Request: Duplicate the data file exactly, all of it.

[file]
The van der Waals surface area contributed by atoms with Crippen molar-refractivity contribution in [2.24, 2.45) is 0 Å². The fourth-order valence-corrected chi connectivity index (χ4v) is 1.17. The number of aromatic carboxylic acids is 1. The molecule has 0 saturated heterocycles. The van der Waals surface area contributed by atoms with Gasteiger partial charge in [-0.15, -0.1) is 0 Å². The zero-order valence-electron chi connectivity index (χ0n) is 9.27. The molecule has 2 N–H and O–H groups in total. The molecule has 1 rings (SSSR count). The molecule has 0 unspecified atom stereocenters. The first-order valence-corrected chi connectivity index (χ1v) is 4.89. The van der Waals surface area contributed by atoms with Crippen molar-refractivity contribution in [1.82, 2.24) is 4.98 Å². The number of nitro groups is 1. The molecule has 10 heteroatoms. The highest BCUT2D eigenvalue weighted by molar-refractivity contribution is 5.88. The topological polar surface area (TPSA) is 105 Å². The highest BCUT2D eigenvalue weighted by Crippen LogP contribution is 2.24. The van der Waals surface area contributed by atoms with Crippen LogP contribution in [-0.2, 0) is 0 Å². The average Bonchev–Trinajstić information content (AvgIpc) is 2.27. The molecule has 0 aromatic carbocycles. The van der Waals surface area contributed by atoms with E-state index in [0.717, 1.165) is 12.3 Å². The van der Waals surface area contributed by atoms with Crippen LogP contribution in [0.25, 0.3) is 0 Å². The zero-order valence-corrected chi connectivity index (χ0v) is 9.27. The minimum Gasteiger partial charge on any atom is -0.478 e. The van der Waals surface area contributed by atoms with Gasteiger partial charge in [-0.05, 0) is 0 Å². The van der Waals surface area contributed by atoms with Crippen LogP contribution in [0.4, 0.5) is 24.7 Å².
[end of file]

The van der Waals surface area contributed by atoms with Crippen molar-refractivity contribution in [2.24, 2.45) is 0 Å². The fourth-order valence-corrected chi connectivity index (χ4v) is 1.17. The number of aromatic carboxylic acids is 1. The molecule has 0 saturated heterocycles. The van der Waals surface area contributed by atoms with Gasteiger partial charge in [-0.15, -0.1) is 0 Å². The zero-order valence-electron chi connectivity index (χ0n) is 9.27. The molecule has 2 N–H and O–H groups in total. The molecule has 1 rings (SSSR count). The molecule has 0 unspecified atom stereocenters. The first-order valence-corrected chi connectivity index (χ1v) is 4.89. The van der Waals surface area contributed by atoms with Crippen molar-refractivity contribution in [1.82, 2.24) is 4.98 Å². The number of nitro groups is 1. The molecule has 10 heteroatoms. The highest BCUT2D eigenvalue weighted by molar-refractivity contribution is 5.88. The topological polar surface area (TPSA) is 105 Å². The highest BCUT2D eigenvalue weighted by Crippen LogP contribution is 2.24. The van der Waals surface area contributed by atoms with Crippen LogP contribution in [-0.2, 0) is 0 Å². The average Bonchev–Trinajstić information content (AvgIpc) is 2.27. The molecule has 0 aromatic carbocycles. The van der Waals surface area contributed by atoms with E-state index in [0.717, 1.165) is 12.3 Å². The van der Waals surface area contributed by atoms with Crippen LogP contribution in [0.25, 0.3) is 0 Å². The zero-order valence-corrected chi connectivity index (χ0v) is 9.27. The minimum Gasteiger partial charge on any atom is -0.478 e. The van der Waals surface area contributed by atoms with Gasteiger partial charge in [-0.05, 0) is 0 Å². The van der Waals surface area contributed by atoms with Crippen LogP contribution in [0.4, 0.5) is 24.7 Å².